Some students in my Detroit Michigan CCW CPL Class have expressed to me a desire to merely shoot an assailant in a part of his anatomy that is believed to be non-life threatening. For example, one lady recently expressed to me a desire to shoot a bad guy in the leg, if she was ever attacked. She figured that this tactic would both stop the threat and not kill the attacker.

There are a couple of problems with this approach to a defensive shooting. For starters, the victim may not possess the requisite ability to shoot a moving leg of an assailant while "under the stress" of an attack. If the shot misses, the fired bullet could come to rest in a "bad" place, as discussed earlier. A "miss" could lead to jail time and a civil lawsuit.

Furthermore, during the time that the victim is attempting "trick shots," the attacking assailant may be attempting common sense center-of-mass shots of his own to the victim. The victim could very well be placing himself in greater danger by unnecessarily prolonging the encounter.

Secondly, there is a major artery in the leg: the femoral. If a bullet hits this artery, an assailant could "bleed out" and expire in a very short period of time. So, even though the victim wouldn't face criminal liability for killing an attacking assailant, he could still "fail" at not killing his attacker.

Thus, all defensive carriers should be acutely aware of the fact that shooting a bad guy could kill them. If he is incapable of accepting this reality of using a pistol for self-defense, maybe he should reconsider legally carrying a handgun.

Some people are not capable of harming another person, even if that person was trying to rape or murder them. If you are such a person, it is best that you accept this fact and make other arrangements for your personal protection.

Bottom Line:

Defensive handgun carriers should visit the shooting range at regular intervals to practice firing their pistols to maintain their accuracy. While there, they should spend part of their shooting time practicing defensive accuracy.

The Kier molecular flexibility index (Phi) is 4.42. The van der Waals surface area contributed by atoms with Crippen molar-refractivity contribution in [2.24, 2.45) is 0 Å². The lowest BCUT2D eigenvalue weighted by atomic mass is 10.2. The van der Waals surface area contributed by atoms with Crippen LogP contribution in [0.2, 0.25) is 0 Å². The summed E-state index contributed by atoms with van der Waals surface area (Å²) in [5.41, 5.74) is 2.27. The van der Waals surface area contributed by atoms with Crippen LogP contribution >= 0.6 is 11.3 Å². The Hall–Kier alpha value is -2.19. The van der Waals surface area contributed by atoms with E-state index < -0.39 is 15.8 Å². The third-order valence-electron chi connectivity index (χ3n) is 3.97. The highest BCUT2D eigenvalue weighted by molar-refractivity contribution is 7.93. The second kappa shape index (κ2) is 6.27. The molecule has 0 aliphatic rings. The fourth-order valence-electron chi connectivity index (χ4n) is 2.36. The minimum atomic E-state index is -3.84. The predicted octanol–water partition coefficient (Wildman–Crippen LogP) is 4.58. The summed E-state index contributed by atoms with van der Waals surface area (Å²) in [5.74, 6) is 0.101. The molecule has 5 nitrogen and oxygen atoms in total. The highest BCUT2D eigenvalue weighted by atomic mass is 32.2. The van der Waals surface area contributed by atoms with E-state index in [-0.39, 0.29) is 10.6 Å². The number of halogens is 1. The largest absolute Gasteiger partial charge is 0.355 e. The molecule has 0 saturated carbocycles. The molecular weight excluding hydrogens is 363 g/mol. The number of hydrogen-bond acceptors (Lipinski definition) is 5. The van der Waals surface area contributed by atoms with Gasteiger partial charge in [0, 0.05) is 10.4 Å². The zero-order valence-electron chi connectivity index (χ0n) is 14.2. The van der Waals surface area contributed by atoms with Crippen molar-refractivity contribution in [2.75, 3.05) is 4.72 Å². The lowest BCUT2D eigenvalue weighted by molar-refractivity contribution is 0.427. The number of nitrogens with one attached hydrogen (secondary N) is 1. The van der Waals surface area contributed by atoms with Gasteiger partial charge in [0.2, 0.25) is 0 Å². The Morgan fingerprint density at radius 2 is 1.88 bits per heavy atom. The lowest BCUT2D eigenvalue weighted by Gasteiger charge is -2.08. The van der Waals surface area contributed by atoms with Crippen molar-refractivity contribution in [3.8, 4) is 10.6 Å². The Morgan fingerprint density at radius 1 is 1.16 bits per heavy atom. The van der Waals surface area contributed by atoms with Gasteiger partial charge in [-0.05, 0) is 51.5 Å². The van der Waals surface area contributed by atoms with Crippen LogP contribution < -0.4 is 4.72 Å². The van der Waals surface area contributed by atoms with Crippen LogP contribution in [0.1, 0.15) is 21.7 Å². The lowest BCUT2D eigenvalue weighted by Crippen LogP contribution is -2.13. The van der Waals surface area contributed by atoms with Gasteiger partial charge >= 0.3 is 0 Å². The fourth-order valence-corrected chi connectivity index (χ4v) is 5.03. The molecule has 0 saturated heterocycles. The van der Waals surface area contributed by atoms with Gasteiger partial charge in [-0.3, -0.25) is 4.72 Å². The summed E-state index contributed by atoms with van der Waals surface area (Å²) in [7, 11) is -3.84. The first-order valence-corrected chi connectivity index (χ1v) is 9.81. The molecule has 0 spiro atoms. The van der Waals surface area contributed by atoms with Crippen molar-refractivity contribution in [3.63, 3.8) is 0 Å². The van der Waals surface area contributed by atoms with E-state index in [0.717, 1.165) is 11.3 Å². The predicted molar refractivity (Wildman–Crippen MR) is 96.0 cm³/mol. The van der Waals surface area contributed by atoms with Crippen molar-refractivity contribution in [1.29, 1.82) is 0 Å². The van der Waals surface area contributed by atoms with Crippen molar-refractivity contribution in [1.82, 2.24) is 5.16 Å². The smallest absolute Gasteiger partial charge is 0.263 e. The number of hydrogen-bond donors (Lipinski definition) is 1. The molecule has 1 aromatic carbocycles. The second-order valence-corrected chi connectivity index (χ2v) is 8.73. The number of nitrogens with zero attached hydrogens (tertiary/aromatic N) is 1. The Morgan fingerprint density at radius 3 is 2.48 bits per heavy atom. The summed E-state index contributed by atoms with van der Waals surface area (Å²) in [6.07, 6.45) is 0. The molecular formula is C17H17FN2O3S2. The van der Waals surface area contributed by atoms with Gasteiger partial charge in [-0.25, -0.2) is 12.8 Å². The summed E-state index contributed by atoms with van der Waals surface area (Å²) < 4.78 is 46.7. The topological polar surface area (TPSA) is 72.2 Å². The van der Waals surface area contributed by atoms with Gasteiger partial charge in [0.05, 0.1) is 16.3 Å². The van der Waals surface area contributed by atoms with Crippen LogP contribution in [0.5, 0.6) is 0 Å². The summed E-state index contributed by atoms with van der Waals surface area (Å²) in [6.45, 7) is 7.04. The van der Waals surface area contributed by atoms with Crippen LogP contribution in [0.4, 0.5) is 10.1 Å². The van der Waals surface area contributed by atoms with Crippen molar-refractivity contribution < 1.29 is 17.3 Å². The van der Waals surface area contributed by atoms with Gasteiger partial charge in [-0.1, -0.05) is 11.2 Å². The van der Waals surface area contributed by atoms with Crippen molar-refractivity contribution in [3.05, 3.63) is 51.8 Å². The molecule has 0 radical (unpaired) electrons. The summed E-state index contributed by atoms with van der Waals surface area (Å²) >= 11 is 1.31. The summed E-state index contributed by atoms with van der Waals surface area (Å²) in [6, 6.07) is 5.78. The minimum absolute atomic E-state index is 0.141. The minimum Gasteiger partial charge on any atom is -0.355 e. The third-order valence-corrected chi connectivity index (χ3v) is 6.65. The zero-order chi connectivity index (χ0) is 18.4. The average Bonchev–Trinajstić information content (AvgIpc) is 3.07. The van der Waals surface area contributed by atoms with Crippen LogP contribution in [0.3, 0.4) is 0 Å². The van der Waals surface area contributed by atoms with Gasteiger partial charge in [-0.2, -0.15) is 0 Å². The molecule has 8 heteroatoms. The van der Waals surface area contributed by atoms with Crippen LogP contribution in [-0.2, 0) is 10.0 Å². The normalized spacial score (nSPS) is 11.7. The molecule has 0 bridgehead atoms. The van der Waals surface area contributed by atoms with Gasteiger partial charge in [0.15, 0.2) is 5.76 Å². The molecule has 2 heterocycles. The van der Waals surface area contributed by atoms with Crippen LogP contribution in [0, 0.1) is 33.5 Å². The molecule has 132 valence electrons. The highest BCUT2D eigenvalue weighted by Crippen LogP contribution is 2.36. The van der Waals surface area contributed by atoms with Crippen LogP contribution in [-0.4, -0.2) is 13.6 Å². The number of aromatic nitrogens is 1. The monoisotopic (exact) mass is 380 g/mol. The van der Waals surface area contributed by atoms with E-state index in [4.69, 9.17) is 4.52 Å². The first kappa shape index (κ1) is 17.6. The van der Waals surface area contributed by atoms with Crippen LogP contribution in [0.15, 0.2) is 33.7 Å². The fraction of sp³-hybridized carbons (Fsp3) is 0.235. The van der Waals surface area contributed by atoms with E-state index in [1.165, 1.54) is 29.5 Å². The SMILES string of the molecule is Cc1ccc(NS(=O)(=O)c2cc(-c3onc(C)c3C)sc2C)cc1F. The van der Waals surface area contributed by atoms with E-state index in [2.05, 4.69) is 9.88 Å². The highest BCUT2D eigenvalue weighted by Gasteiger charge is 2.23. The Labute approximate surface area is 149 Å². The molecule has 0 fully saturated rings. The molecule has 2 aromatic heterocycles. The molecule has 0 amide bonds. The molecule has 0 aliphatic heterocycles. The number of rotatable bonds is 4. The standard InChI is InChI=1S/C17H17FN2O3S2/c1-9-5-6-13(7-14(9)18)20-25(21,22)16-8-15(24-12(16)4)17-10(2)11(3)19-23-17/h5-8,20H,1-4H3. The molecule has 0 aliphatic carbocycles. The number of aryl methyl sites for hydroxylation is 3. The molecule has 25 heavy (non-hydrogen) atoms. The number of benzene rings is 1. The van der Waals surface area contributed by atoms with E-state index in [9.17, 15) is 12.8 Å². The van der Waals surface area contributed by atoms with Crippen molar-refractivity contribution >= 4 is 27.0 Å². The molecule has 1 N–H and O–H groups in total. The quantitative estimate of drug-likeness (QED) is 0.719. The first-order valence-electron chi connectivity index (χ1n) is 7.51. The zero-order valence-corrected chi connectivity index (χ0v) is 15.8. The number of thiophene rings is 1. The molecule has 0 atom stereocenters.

Defensive accuracy is the placement of center-of-mass shots to an assailant's exposed body in an 8.5"x11" window between the navel and chest zone. Shots placed here, while under attack, will facilitate quickly shutting down the attacker's body, ending the attack quickly, and maximize the odds of a victim surviving the encounter.

Defenders who opt not to shoot assailants within this zone risk elongating the encounter, risk accidentally shooting innocent bystanders, and increase the odds that they will not survive the attack.

Rick Ector is a National Rifle Association credentialed Firearms Trainer, who provides Michigan CCW Classes training in Detroit for students at his firearms school - Rick's Firearm Academy of Detroit. Ector is a recognized expert in firearm safety and has been featured extensively in the national and local media: Associated Press, UPI, NRAnews, Gun Digest, The Politics Daily, Fox News Detroit, The Detroit News, WJLB, WGPR and the UrbanShooterPodcast.

For more info about Defensive Accuracy and Detroit Michigan CCW Classes, please contact:

Rick's Firearm Academy of Detroit
Web: http://www.detroitccw.com.
Email: info@detroitccw.com
Phone: 313.733.7404